When I was in elementary school, art class was always my favorite part of the day (aside from recess, of course). Grabbing a handful of crayons, I would unleash my imagination on the page, creating colorful (albeit messy) drawings that would make any parent proud. Looking back, I have come to realize that it was my exposure to art at such a young age that fueled my creative mind; helping to shape the person I am today. Art gave me a voice. But what about children who don’t receive the same opportunities I was fortunate enough to have? Where is their voice?
Introducing Kids for Kids, a clothing line that features artwork made by orphaned and disadvantaged children. Founded by New York City fashion designer Iris Shiloh, Kids for Kids developed after Shiloh’s trip to India in 2010. Making her way through various orphanages, Shiloh was touched by the children she met and the colorful and optimistic artwork they created. Combining her love for fashion with the a mission of giving back children who are less fortunate, Kids for Kids was born.
Working with Tara Children’s Project in India (an organization that takes care of HIV affected children and orphans) and Gone Rural boMake in Swaziland (a non-profit that is committed to bringing wellness, education and community development services to Swaziland communities), Kids for Kids takes drawings and paintings made by children from these organizations and transfers them onto clothing for babies and children and t-shirts for all ages. In return for their artwork, 10 percent of the sales price of the clothing sold is given to the organizations that support the kids. “These children will not only gain money to help cover the cost of their physical needs, but no less importantly—will feel increased self-worth, having proven to themselves that they have the capacity to help themselves and their friends,” said Shiloh.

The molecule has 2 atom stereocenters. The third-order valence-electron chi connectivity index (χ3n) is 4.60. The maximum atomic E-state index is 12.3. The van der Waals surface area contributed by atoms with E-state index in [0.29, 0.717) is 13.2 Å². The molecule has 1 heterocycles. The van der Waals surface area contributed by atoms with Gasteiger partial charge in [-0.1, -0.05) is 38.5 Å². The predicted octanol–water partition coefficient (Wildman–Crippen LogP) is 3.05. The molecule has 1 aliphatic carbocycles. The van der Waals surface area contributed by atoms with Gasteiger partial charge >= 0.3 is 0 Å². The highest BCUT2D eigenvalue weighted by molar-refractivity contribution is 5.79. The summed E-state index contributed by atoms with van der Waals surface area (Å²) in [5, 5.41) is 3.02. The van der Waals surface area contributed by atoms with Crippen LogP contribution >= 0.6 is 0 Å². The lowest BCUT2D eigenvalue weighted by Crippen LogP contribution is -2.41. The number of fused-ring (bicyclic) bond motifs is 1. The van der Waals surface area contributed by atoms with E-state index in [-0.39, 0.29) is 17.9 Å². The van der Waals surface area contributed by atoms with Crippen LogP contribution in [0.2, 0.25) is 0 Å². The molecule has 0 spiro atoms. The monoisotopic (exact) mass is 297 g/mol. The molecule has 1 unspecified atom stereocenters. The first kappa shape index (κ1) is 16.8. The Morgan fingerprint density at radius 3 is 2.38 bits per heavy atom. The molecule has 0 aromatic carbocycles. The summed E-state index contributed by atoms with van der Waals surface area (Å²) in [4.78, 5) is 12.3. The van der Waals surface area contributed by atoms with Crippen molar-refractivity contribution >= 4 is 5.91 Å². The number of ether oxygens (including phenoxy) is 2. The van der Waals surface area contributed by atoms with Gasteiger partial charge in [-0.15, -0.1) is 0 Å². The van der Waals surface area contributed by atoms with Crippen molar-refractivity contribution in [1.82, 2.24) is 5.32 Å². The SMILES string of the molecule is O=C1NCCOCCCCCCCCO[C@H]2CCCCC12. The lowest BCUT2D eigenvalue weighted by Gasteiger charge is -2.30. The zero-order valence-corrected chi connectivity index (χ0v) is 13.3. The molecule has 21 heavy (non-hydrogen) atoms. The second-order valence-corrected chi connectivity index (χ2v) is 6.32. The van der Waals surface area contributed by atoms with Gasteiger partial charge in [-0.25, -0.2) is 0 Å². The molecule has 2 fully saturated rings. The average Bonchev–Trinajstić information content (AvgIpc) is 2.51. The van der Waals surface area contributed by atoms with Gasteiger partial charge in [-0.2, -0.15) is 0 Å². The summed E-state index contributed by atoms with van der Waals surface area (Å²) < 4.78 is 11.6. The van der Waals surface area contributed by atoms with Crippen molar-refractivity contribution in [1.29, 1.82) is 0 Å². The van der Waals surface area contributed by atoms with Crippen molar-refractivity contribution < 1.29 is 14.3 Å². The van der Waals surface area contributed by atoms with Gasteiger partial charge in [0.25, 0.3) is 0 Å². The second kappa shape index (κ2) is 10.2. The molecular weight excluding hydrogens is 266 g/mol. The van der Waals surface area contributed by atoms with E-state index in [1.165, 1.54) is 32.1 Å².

In addition to providing an artistic outlet for those less fortunate, Kids for Kids also serves as an educational tool for parents. Not only is the name of each child artist included on the garment featuring their artwork, information about them, the organizations that support them and the countries they live in are also presented on the Kids for Kids website. “Parents purchasing these clothes for their children will be provided with an educational tool to teach their children about the circumstances and lives of kids who are less fortunate than they are, and to show them that these children, although underprivileged in material aspects, are artistically gifted and use this gift to help themselves and others,” said Shiloh.
Encouraging underprivileged and orphaned children to express themselves through art, Kids for Kids is well on its way to drawing a brighter future for kids around the world. For more information visit www.kidsforkidsfashion.com.
Jessica Kleinman is an art and culture intern/writer for 303 Magazine. She is currently studying journalism at the University of Colorado at Boulder. Follow her posts on Twitter.